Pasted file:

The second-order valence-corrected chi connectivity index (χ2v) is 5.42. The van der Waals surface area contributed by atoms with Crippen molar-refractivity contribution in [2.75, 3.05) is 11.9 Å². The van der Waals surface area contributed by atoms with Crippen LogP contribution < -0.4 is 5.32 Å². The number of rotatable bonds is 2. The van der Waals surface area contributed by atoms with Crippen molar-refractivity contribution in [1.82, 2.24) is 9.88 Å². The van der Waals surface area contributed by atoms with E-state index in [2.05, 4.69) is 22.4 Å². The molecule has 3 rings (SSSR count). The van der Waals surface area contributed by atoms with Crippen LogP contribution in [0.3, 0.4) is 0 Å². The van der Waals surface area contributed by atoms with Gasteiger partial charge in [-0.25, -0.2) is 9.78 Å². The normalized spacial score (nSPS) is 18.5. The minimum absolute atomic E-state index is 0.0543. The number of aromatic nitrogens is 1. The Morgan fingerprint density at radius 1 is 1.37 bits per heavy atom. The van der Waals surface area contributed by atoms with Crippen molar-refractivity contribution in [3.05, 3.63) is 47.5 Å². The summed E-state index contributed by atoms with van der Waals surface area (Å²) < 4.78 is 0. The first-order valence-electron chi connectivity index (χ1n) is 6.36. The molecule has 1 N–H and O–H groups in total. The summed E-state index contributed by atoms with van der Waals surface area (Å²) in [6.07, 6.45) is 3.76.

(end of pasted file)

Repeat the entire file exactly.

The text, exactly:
The second-order valence-corrected chi connectivity index (χ2v) is 5.42. The van der Waals surface area contributed by atoms with Crippen molar-refractivity contribution in [2.75, 3.05) is 11.9 Å². The van der Waals surface area contributed by atoms with Crippen LogP contribution < -0.4 is 5.32 Å². The number of rotatable bonds is 2. The van der Waals surface area contributed by atoms with Crippen molar-refractivity contribution in [1.82, 2.24) is 9.88 Å². The van der Waals surface area contributed by atoms with E-state index in [2.05, 4.69) is 22.4 Å². The molecule has 3 rings (SSSR count). The van der Waals surface area contributed by atoms with Crippen LogP contribution in [0.3, 0.4) is 0 Å². The van der Waals surface area contributed by atoms with Gasteiger partial charge in [-0.25, -0.2) is 9.78 Å². The normalized spacial score (nSPS) is 18.5. The minimum absolute atomic E-state index is 0.0543. The number of aromatic nitrogens is 1. The Morgan fingerprint density at radius 1 is 1.37 bits per heavy atom. The van der Waals surface area contributed by atoms with Crippen molar-refractivity contribution in [3.05, 3.63) is 47.5 Å². The summed E-state index contributed by atoms with van der Waals surface area (Å²) < 4.78 is 0. The first-order valence-electron chi connectivity index (χ1n) is 6.36. The molecule has 1 N–H and O–H groups in total. The summed E-state index contributed by atoms with van der Waals surface area (Å²) in [6.07, 6.45) is 3.76.